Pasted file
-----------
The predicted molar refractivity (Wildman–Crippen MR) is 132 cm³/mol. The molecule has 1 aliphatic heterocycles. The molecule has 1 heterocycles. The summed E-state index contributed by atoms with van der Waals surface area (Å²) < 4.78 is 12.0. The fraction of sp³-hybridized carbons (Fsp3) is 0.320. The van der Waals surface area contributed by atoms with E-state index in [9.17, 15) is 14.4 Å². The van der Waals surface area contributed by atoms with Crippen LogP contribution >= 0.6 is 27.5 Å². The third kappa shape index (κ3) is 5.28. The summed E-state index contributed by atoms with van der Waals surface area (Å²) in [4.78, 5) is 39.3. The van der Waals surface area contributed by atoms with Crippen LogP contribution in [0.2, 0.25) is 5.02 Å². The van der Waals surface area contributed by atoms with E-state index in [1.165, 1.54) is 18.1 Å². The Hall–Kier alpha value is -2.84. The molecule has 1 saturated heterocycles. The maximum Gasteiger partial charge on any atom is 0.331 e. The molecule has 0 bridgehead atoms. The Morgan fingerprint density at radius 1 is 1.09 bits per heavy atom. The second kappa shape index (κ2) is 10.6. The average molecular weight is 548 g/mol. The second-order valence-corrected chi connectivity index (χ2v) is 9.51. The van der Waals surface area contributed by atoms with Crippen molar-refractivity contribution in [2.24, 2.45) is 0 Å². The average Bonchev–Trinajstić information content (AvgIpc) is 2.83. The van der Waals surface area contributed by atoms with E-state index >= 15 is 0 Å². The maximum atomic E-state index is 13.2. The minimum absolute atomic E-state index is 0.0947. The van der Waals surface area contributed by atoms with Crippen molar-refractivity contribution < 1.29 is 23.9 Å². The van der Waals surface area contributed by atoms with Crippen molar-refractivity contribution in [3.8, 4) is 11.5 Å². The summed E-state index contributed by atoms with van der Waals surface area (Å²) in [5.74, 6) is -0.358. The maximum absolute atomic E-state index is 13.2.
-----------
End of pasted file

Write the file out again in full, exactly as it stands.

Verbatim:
The predicted molar refractivity (Wildman–Crippen MR) is 132 cm³/mol. The molecule has 1 aliphatic heterocycles. The molecule has 1 heterocycles. The summed E-state index contributed by atoms with van der Waals surface area (Å²) < 4.78 is 12.0. The fraction of sp³-hybridized carbons (Fsp3) is 0.320. The van der Waals surface area contributed by atoms with E-state index in [9.17, 15) is 14.4 Å². The van der Waals surface area contributed by atoms with Crippen LogP contribution >= 0.6 is 27.5 Å². The third kappa shape index (κ3) is 5.28. The summed E-state index contributed by atoms with van der Waals surface area (Å²) in [4.78, 5) is 39.3. The van der Waals surface area contributed by atoms with Crippen LogP contribution in [0.2, 0.25) is 5.02 Å². The van der Waals surface area contributed by atoms with E-state index in [1.165, 1.54) is 18.1 Å². The Hall–Kier alpha value is -2.84. The molecule has 1 saturated heterocycles. The maximum Gasteiger partial charge on any atom is 0.331 e. The molecule has 0 bridgehead atoms. The Morgan fingerprint density at radius 1 is 1.09 bits per heavy atom. The second kappa shape index (κ2) is 10.6. The average molecular weight is 548 g/mol. The second-order valence-corrected chi connectivity index (χ2v) is 9.51. The van der Waals surface area contributed by atoms with Crippen molar-refractivity contribution in [2.24, 2.45) is 0 Å². The average Bonchev–Trinajstić information content (AvgIpc) is 2.83. The van der Waals surface area contributed by atoms with E-state index >= 15 is 0 Å². The maximum atomic E-state index is 13.2. The minimum absolute atomic E-state index is 0.0947. The van der Waals surface area contributed by atoms with Crippen molar-refractivity contribution < 1.29 is 23.9 Å². The van der Waals surface area contributed by atoms with Crippen molar-refractivity contribution in [3.8, 4) is 11.5 Å². The summed E-state index contributed by atoms with van der Waals surface area (Å²) in [5.74, 6) is -0.358. The maximum absolute atomic E-state index is 13.2.